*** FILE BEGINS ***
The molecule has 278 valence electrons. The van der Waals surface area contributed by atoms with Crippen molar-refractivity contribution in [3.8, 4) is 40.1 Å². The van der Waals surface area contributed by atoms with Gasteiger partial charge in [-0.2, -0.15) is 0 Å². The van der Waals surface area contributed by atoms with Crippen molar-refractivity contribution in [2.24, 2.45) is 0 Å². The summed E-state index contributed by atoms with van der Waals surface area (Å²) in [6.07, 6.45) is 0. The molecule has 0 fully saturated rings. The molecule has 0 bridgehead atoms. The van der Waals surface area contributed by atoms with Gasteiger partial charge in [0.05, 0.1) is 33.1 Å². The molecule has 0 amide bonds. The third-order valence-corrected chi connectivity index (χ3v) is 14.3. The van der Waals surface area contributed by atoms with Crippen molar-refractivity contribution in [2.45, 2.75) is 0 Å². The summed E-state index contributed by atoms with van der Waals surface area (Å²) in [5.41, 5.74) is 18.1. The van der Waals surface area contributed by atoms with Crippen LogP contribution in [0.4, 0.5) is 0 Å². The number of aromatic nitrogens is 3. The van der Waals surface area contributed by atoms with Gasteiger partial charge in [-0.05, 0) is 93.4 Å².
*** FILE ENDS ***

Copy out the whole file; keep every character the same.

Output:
The molecule has 278 valence electrons. The van der Waals surface area contributed by atoms with Crippen molar-refractivity contribution in [3.8, 4) is 40.1 Å². The van der Waals surface area contributed by atoms with Gasteiger partial charge in [-0.2, -0.15) is 0 Å². The van der Waals surface area contributed by atoms with Crippen molar-refractivity contribution in [2.24, 2.45) is 0 Å². The summed E-state index contributed by atoms with van der Waals surface area (Å²) in [6.07, 6.45) is 0. The molecule has 0 fully saturated rings. The molecule has 0 bridgehead atoms. The van der Waals surface area contributed by atoms with Gasteiger partial charge in [0.05, 0.1) is 33.1 Å². The molecule has 0 amide bonds. The third-order valence-corrected chi connectivity index (χ3v) is 14.3. The van der Waals surface area contributed by atoms with Crippen molar-refractivity contribution in [2.45, 2.75) is 0 Å². The summed E-state index contributed by atoms with van der Waals surface area (Å²) in [5.41, 5.74) is 18.1. The van der Waals surface area contributed by atoms with Crippen LogP contribution in [0.4, 0.5) is 0 Å². The number of aromatic nitrogens is 3. The van der Waals surface area contributed by atoms with Gasteiger partial charge in [-0.05, 0) is 93.4 Å².